Is your child coming home from school and saying to you, “My teacher doesn’t like me” or, “I don’t like going to school!”? It can be hard to problem through these situations and wonder, Is my child overreacting or being dramatic? Or you worry that maybe their teacher is being hard on your child?
Some parents may react strongly to their child’s unhappy remarks and rush to the school to figure out what is going on, whereas other parents may focus on their child and try to provide them with the tools to maneuver through these interactions. Either way, these scenarios can be tricky on many levels, and often involve some detective work.
Here are some helpful tips to help navigate through your child’s teacher issues:
Gather the details. It is important that you ask your child specific questions and gather as much information as you can: What are they saying or doing? How frequently is this happening? What is happening before and after? Are there other students involved? Sometimes, children can misinterpret their teacher’s words or behaviors as threatening or mean, which is why it is important to ask your child specific questions because it can then help you to work through the situation.
This is a great opportunity to teach your child new skills. For example, help them brainstorm things they can do at their desk quietly if they finish their work quickly. If they are struggling to complete a task, how can they ask for help? If they see another student doing something they shouldn’t be doing, should they follow that classmate’s lead?
This is also a great opportunity to help them reframe how they feel about their teacher. Ask them to tell you about some positive interactions they had with their teacher, something the teacher taught them that was a lot of fun, or something the teacher said to them that was funny. Some kids can get stuck when it comes to negative interactions in their school day, so helping to build those skills and reminding them of the fun interactions they had with their teacher can be a great follow-up to investigative questions.
Get the teacher involved. If you decide there might be something going on, do not be afraid to include the teacher in this conversation and let them know some of your concerns. Being a teacher can be a difficult job. Class sizes can be overwhelming and there may be limited support for children in the class who are struggling. These pressures can be a lot to deal with as an educator, so it is important that you are mindful of these possibilities in the classroom.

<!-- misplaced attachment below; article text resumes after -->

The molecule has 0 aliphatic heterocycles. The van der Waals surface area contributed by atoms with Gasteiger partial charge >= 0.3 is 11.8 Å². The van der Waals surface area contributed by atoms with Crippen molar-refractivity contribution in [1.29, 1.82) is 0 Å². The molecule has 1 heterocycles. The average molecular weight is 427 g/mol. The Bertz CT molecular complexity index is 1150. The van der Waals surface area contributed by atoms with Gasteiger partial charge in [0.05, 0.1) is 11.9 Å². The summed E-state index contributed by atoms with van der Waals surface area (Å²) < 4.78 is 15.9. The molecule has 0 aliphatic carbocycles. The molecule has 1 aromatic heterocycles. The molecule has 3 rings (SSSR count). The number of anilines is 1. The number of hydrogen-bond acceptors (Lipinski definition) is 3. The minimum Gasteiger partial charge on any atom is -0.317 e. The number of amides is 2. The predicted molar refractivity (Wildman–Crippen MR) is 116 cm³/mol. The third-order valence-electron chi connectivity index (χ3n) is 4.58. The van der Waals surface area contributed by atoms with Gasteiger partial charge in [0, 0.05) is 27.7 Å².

How you present the information to the teacher is key. Start the conversation with the goal of collaboration and problem-solving in mind. No teacher wants to hear, “My child thinks you don’t like them” or, “My child feels like you pick on them.” Try phrasing it in a way that involves a specific end goal: “I would love to see a stronger connection between you and my child” or, “I wonder how we can support my child feeling more comfortable in the classroom.”
Problem-solve and plan. Once you have made the teacher aware of your concerns, it is always good to brainstorm ideas and plan. If you are at this point, it is likely the teacher has responded well to what your child is feeling. What are some things that could support your child feeling more positively connected to the teacher? Is it possible for the teacher to check in with your child at the beginning of the day? Are there ways the teacher can reduce expectations in the area(s) your child struggles in to better set your child up for success? By brainstorming solutions, you are letting the teacher know you are there to work toward solutions, together.
Get additional support, if needed. Sometimes you can do all the right things and it still feels like the end goal is not being reached. If you have gathered useful information from your child, gently brought it to the teacher’s attention, attempted to collaborate to solve the problem(s), and your child is still struggling in class, it might be time to get additional support. Often, schools will have teaching supervisors who can be involved in the situation or, if needed, seek support from the school principal or the assistant principal. On rare occasions, children can struggle significantly and may not want to go to school anymore or start exhibiting anxiety or behavioral challenges. Therefore, it is imperative to involve a higher level of support, if you feel it is required. Sometimes having a full team approach can help everyone feel supported, so don’t be afraid to reach out to other supports to join you in problem-solving.
Ultimately, there is no right way to handle these situations. Sometimes it is a small issue that can be easily resolved on its own or requires a bit of support from you, whereas other times it might escalate to a larger issue and require additional support from the school. Take some time to assess the situation and consult with professionals if you need more support or insight. Your child is your priority so do what feels right for you and your family.
Ashlee and Lisa are child psychologists who created KidsConnectPsychology as a place for children and families to access tools, supports, and therapy. For digital downloads, parenting tool kits, information about parent counselling, school consultations, daycare consultations, and more, visit kidsconnectpsychology.com. Follow on Facebook and Instagram.
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